Saturday, July 16, 2022

The 10 best 21st century Chicago novels

Edward McClelland is a native of Lansing, Mich., which is also the birthplace of Burt Reynolds and the Oldsmobile.

McClelland’s most recent book, Midnight in Vehicle City: General Motors, Flint, and the Strike That Built the Middle Class, is a narrative account of the 1936-37 Flint Sit Down Strike, which led to the establishment of the United Auto Workers as the nation’s flagship labor union. His previous book, How to Speak Midwestern, is a guide to the speech and sayings of Middle America, which The New York Times called “a dictionary wrapped in some serious dialectology inside a gift book trailing a serious whiff of Relevance.”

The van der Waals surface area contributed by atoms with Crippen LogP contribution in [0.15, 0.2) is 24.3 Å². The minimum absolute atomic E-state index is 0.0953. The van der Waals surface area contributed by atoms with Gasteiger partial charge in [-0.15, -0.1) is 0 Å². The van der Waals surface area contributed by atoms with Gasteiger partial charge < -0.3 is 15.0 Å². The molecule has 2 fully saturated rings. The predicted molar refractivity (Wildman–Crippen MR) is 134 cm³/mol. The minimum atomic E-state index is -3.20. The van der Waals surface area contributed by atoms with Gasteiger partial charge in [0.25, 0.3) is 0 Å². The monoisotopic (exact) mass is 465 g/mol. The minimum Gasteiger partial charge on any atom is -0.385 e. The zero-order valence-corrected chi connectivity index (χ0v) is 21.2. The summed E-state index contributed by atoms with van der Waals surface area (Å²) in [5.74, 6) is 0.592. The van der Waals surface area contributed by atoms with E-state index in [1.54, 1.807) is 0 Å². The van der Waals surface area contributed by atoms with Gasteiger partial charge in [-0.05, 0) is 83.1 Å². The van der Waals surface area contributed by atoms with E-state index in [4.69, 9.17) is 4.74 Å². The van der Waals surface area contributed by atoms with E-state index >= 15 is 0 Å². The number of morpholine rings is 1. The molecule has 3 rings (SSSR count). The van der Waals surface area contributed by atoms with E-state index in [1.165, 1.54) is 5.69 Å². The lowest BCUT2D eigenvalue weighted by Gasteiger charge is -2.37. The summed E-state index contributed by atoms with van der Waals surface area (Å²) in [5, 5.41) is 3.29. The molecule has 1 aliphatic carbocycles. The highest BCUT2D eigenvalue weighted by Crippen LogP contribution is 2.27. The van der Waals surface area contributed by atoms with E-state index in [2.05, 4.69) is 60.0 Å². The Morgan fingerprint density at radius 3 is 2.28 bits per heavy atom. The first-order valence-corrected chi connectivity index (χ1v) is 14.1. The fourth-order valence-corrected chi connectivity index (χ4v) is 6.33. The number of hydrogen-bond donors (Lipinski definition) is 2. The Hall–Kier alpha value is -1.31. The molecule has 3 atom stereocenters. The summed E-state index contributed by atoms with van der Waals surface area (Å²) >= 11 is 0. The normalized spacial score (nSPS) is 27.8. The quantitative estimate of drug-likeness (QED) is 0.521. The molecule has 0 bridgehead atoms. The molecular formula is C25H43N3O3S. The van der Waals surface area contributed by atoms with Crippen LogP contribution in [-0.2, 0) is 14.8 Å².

At Chicago magazine McClelland tagged ten "favorite modern fiction titles set in Chicago," including:
The Kindest Lie (2021) by Nancy Johnson

Ruth Tuttle is young, successful, and Black on the South Side of Chicago at a moment when another young, successful Black South Sider is elected president of the United States. Ruth went to Yale and built a career as an engineer, but was only able to do so because she gave up a baby boy when she was a teenager. Before she can start a family with her husband, Ruth must return to her blue-collar Indiana hometown — which seems a lot like Gary — to find out what became of her son.
Read about the other entries on the list.

Q&A with Nancy Johnson.

--Marshal Zeringue